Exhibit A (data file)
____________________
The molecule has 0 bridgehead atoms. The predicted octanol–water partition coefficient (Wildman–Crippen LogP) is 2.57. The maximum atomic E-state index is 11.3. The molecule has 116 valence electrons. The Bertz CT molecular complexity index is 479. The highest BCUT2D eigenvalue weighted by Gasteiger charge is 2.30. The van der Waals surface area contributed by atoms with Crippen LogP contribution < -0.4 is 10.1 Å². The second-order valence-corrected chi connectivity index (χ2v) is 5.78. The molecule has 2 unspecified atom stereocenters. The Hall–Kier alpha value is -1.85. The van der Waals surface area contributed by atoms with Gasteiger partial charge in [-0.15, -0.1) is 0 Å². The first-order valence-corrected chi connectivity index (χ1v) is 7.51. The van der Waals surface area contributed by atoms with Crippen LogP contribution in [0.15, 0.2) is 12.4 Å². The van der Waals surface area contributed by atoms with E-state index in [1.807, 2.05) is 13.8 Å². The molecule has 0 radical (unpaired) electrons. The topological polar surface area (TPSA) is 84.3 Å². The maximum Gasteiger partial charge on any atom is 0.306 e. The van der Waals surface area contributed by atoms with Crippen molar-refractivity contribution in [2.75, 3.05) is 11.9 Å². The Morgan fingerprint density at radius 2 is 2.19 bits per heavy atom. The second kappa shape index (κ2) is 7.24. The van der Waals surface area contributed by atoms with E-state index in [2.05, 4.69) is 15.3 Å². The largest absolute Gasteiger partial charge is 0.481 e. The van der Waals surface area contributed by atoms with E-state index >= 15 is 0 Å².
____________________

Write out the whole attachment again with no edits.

The molecule has 0 bridgehead atoms. The predicted octanol–water partition coefficient (Wildman–Crippen LogP) is 2.57. The maximum atomic E-state index is 11.3. The molecule has 116 valence electrons. The Bertz CT molecular complexity index is 479. The highest BCUT2D eigenvalue weighted by Gasteiger charge is 2.30. The van der Waals surface area contributed by atoms with Crippen LogP contribution < -0.4 is 10.1 Å². The second-order valence-corrected chi connectivity index (χ2v) is 5.78. The molecule has 2 unspecified atom stereocenters. The Hall–Kier alpha value is -1.85. The van der Waals surface area contributed by atoms with Gasteiger partial charge in [-0.15, -0.1) is 0 Å². The first-order valence-corrected chi connectivity index (χ1v) is 7.51. The van der Waals surface area contributed by atoms with Crippen LogP contribution in [0.15, 0.2) is 12.4 Å². The van der Waals surface area contributed by atoms with E-state index in [1.807, 2.05) is 13.8 Å². The molecule has 0 radical (unpaired) electrons. The topological polar surface area (TPSA) is 84.3 Å². The maximum Gasteiger partial charge on any atom is 0.306 e. The van der Waals surface area contributed by atoms with Crippen molar-refractivity contribution in [2.75, 3.05) is 11.9 Å². The Morgan fingerprint density at radius 2 is 2.19 bits per heavy atom. The second kappa shape index (κ2) is 7.24. The van der Waals surface area contributed by atoms with E-state index in [2.05, 4.69) is 15.3 Å². The largest absolute Gasteiger partial charge is 0.481 e. The van der Waals surface area contributed by atoms with E-state index >= 15 is 0 Å².